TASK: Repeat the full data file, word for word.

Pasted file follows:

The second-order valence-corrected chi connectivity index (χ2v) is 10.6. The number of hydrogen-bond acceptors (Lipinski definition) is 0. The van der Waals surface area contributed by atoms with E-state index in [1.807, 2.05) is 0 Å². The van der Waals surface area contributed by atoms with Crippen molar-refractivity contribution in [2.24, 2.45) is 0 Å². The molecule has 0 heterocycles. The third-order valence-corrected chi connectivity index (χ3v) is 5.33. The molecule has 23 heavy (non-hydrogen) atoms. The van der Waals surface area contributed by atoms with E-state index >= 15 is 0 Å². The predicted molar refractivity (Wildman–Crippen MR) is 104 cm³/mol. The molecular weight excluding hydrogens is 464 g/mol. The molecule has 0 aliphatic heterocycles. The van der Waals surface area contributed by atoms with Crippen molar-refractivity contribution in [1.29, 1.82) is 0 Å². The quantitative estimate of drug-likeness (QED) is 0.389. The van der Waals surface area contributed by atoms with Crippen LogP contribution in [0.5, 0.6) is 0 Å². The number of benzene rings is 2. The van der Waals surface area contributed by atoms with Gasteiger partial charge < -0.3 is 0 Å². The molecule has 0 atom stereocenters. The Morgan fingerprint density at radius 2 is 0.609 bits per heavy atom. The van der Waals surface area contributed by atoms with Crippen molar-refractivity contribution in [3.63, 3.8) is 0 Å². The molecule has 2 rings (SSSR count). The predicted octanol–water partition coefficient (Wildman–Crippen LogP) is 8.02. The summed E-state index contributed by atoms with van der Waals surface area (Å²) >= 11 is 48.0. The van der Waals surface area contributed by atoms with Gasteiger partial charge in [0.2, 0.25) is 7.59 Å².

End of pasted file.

The second-order valence-corrected chi connectivity index (χ2v) is 10.6. The number of hydrogen-bond acceptors (Lipinski definition) is 0. The van der Waals surface area contributed by atoms with E-state index in [1.807, 2.05) is 0 Å². The van der Waals surface area contributed by atoms with Crippen molar-refractivity contribution in [2.24, 2.45) is 0 Å². The molecule has 0 heterocycles. The third-order valence-corrected chi connectivity index (χ3v) is 5.33. The molecule has 23 heavy (non-hydrogen) atoms. The van der Waals surface area contributed by atoms with E-state index >= 15 is 0 Å². The predicted molar refractivity (Wildman–Crippen MR) is 104 cm³/mol. The molecular weight excluding hydrogens is 464 g/mol. The molecule has 0 aliphatic heterocycles. The van der Waals surface area contributed by atoms with Crippen molar-refractivity contribution in [1.29, 1.82) is 0 Å². The quantitative estimate of drug-likeness (QED) is 0.389. The van der Waals surface area contributed by atoms with Crippen LogP contribution in [0.5, 0.6) is 0 Å². The number of benzene rings is 2. The van der Waals surface area contributed by atoms with Gasteiger partial charge < -0.3 is 0 Å². The molecule has 0 atom stereocenters. The Morgan fingerprint density at radius 2 is 0.609 bits per heavy atom. The van der Waals surface area contributed by atoms with Crippen molar-refractivity contribution in [3.63, 3.8) is 0 Å². The molecule has 2 rings (SSSR count). The predicted octanol–water partition coefficient (Wildman–Crippen LogP) is 8.02. The summed E-state index contributed by atoms with van der Waals surface area (Å²) >= 11 is 48.0. The van der Waals surface area contributed by atoms with Gasteiger partial charge in [0.2, 0.25) is 7.59 Å².